71.The manipulator had hijacked and completely brainwashed her through those gifts to the extent that she could not listen to her own mother but the defiler. The mother had little choice in ensuring that she reclaimed her parental authority and control, which unfortunately had to come through chastisement. I do not see her mother’s action as particularly aimed at fixing the appellant. The mother needed to know how her daughter had gotten into that mix but the daughter was unwilling to disclose the information until the stern action by her mother.
72.Her failure to readily reveal the identity of the perpetrator is not because she was dishonest, it was simply because perpetrator had managed to successfully capture her mind which was easily swayed by multiple gifts and promises of good life.
73.The perpetrator was not a stranger to her or her family and was thus able to gain her trust easily. As revealed by the mother, this was a man who used to take care of their animals and supply them with water using his motor bike. He could thus access the home with ease and at any time. He always defiled her in their main house according to the complainant.
74.Evidence has established that the appellant was this manipulator. The detailed oral description given by the complainant of the various sexual escapades she had with him was intrinsically convincing and exposed the defence of the appellant as nothing but a mere denial. It did raise any doubt in the prosecution case and I find that it was thus properly rejected by the trial court.
75.I thus find no merit in this appeal against the conviction and I affirm.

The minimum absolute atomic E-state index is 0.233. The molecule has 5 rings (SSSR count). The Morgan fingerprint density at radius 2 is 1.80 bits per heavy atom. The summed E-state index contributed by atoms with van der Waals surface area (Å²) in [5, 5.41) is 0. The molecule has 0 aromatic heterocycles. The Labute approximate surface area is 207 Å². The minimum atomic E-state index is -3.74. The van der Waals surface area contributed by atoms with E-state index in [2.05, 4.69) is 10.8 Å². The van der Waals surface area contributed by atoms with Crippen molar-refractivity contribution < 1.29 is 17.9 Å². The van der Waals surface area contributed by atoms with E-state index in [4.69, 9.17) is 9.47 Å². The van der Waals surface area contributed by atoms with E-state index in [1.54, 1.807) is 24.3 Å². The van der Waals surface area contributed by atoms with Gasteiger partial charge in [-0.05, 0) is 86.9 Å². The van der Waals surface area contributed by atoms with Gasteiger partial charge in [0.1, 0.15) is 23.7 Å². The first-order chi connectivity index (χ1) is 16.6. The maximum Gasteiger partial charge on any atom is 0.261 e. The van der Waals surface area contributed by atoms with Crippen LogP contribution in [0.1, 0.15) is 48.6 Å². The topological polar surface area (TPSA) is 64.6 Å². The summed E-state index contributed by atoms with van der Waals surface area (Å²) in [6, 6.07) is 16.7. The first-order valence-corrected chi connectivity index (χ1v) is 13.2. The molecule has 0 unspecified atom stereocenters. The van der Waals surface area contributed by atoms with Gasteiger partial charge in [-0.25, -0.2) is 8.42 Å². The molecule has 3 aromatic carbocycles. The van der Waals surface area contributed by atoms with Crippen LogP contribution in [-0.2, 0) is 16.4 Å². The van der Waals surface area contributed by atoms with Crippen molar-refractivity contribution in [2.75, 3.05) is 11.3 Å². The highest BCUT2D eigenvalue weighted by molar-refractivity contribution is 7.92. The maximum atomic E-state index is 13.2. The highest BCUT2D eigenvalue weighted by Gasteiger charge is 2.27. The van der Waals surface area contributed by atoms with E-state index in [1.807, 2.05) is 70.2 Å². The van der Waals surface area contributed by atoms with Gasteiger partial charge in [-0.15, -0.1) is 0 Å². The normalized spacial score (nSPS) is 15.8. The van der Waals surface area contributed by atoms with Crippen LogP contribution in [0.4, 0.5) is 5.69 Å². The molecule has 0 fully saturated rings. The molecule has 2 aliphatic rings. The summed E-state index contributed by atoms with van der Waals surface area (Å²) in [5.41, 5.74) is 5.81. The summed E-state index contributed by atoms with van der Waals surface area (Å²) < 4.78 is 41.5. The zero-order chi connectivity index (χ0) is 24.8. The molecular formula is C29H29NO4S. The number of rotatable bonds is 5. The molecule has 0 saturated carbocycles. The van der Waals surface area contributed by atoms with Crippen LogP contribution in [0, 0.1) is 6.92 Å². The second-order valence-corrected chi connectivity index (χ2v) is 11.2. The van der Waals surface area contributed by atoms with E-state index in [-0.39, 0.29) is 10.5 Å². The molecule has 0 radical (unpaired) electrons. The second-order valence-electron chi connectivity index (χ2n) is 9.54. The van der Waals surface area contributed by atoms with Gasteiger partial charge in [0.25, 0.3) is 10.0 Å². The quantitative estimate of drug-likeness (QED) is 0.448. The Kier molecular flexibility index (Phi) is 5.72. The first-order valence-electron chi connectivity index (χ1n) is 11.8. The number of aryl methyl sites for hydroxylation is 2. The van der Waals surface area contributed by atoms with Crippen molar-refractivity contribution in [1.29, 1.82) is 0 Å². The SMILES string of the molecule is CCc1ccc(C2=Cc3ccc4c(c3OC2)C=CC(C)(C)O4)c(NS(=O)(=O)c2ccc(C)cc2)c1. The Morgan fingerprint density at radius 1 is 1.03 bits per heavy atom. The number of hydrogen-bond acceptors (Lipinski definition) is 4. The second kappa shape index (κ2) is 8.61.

76.The only consideration I make is on the sentence.
77.The Appellant was convicted on the Section 8 (4) of the Sexual Offences Act. The minimum statutory sentence applicable was 15 years imprisonment. The trial court imposed a twenty years sentence justifying the possible increase as follows:
78.With due respect to the trial court, absconding was not an aggravating factor relating to the actual commission of the offence charged.
79.The absconding came much later after the trial had been concluded, that is, just before judgment was rendered. It therefore had nothing to do with the commission of the offence. It ought not to have been considered in increasing the length of the sentence, it should have been dealt with separately. What if the court would have acquitted him, would it have changed its verdict and sentenced him for the offence just because he resurfaced later? I do not agree with this reasoning by the trial court as a basis of increasing the length of the sentence.
80.I consider that the trial court considered an irrelevant factor in in meting out the sentence of 20 years imprisonment.
81.I set aside the sentence of 20 years imprisonment and substitute the same with a sentence of 15 years imprisonment to commence from the date the sentence was imposed by the trial court.